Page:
Blood Red Sandman
"Blood Red Sandman" is the second single from Lordi's second album The Monsterican Dream. The song's original title was "Blood Red Santa", but Asko Kallonen from BMG Finland thought it was inappropriate for a Christmas hit and many people said they would ban it because it painted a violent image of Santa. In a rebuttal to this Lordi decided to change the songs name to Blood Red Sandman which worked just as well as the original name. There is a promo version given out by Mayan Records for promotion to their compilation album The Monster Show; some believe that this song could be referring to a legendary horror film character. Others believe that the song is about the murderer Jack the Ripper, who terrorised London around 1888. Comparisons to both characters come from certain lines in the song, such as "They called me the leather apron", "Can you hear how the children weep?". Lordi, using this imagery in the song, creates the character of the Blood Red Sandman who may or may not be a demonic Santa or Jack the Ripper.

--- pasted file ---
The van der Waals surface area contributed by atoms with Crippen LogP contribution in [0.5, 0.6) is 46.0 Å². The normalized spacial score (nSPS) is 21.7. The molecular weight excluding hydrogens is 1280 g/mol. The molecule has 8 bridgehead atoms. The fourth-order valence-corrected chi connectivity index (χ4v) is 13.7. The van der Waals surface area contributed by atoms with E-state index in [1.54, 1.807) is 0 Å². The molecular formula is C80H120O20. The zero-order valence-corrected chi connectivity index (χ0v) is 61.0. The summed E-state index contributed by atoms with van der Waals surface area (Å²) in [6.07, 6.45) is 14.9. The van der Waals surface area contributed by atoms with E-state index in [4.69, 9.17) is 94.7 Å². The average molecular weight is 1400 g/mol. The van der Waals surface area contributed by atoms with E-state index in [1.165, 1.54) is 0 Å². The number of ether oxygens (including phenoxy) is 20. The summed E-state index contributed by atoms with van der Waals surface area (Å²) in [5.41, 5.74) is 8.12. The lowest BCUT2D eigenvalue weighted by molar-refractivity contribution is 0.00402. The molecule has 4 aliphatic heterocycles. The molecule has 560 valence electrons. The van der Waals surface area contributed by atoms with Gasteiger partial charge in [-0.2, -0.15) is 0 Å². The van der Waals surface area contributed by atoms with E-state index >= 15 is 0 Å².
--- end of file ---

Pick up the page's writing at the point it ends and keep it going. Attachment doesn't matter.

Finnish version: "Blood Red Sandman" "Pyromite" "To Hell With Pop"Promo version: "Blood Red Sandman" "Devil Is A Loser" "Would You Love A Monsterman?" A trio of young people sort through old belongings in a shack, in a similar style to the one featured in The Evil Dead, at night. The door swings open, they find a box containing the'Would You Love a Monsterman?' Doll and a tape, which starts to play. The male is throttled by an invisible force. One of the females is dragged into the closet to her doom, by the guitarist, Amen; the band appears, magically chaining the second female to a rocking chair, continue to sing the song. Her friends appear again, as zombies in the song; the band continues. The band and zombies disappear; as she looks around, relieved, Mr. Lordi attacks her from behind just as the camera runs out of film. Artwork – Lordi Mika Jussila – mastering Petri Haggrén – photography Hiili Hiilesmaa – producing Lyrics of this song at MetroLyrics